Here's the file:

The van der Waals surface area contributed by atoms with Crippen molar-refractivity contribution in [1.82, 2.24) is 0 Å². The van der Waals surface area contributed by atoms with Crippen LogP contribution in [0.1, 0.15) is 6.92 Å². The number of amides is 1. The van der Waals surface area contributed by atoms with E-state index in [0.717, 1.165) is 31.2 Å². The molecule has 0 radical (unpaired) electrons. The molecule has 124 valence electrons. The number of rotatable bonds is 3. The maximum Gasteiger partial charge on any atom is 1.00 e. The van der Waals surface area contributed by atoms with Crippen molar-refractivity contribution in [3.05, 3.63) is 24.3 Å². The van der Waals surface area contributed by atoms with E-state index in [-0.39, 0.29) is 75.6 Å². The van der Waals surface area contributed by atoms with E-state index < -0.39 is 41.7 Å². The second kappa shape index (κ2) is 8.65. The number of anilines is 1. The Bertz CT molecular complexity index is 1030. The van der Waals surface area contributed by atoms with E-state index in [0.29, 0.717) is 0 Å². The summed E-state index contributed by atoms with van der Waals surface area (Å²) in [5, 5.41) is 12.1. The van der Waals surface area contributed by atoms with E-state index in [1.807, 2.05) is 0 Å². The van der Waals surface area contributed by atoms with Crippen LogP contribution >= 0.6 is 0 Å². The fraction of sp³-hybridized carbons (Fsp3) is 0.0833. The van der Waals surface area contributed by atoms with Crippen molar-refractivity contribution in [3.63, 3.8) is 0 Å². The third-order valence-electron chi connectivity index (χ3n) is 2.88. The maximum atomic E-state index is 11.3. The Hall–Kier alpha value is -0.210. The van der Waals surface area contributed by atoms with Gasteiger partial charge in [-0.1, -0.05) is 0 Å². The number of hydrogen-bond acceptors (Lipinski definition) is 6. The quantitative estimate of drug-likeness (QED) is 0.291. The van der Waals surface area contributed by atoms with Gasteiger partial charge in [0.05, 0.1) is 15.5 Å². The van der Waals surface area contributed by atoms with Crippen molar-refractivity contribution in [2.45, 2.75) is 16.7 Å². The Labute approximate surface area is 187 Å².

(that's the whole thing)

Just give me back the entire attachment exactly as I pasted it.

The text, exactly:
The van der Waals surface area contributed by atoms with Crippen molar-refractivity contribution in [1.82, 2.24) is 0 Å². The van der Waals surface area contributed by atoms with Crippen LogP contribution in [0.1, 0.15) is 6.92 Å². The number of amides is 1. The van der Waals surface area contributed by atoms with E-state index in [0.717, 1.165) is 31.2 Å². The molecule has 0 radical (unpaired) electrons. The molecule has 124 valence electrons. The number of rotatable bonds is 3. The maximum Gasteiger partial charge on any atom is 1.00 e. The van der Waals surface area contributed by atoms with Crippen molar-refractivity contribution in [3.05, 3.63) is 24.3 Å². The van der Waals surface area contributed by atoms with E-state index in [-0.39, 0.29) is 75.6 Å². The van der Waals surface area contributed by atoms with E-state index < -0.39 is 41.7 Å². The second kappa shape index (κ2) is 8.65. The number of anilines is 1. The Bertz CT molecular complexity index is 1030. The van der Waals surface area contributed by atoms with E-state index in [0.29, 0.717) is 0 Å². The summed E-state index contributed by atoms with van der Waals surface area (Å²) in [5, 5.41) is 12.1. The van der Waals surface area contributed by atoms with E-state index in [1.807, 2.05) is 0 Å². The van der Waals surface area contributed by atoms with Crippen LogP contribution >= 0.6 is 0 Å². The fraction of sp³-hybridized carbons (Fsp3) is 0.0833. The van der Waals surface area contributed by atoms with Crippen molar-refractivity contribution in [3.63, 3.8) is 0 Å². The third-order valence-electron chi connectivity index (χ3n) is 2.88. The maximum atomic E-state index is 11.3. The Hall–Kier alpha value is -0.210. The van der Waals surface area contributed by atoms with Gasteiger partial charge in [-0.1, -0.05) is 0 Å². The number of hydrogen-bond acceptors (Lipinski definition) is 6. The quantitative estimate of drug-likeness (QED) is 0.291. The van der Waals surface area contributed by atoms with Gasteiger partial charge in [0.05, 0.1) is 15.5 Å². The van der Waals surface area contributed by atoms with Crippen molar-refractivity contribution in [2.45, 2.75) is 16.7 Å². The Labute approximate surface area is 187 Å².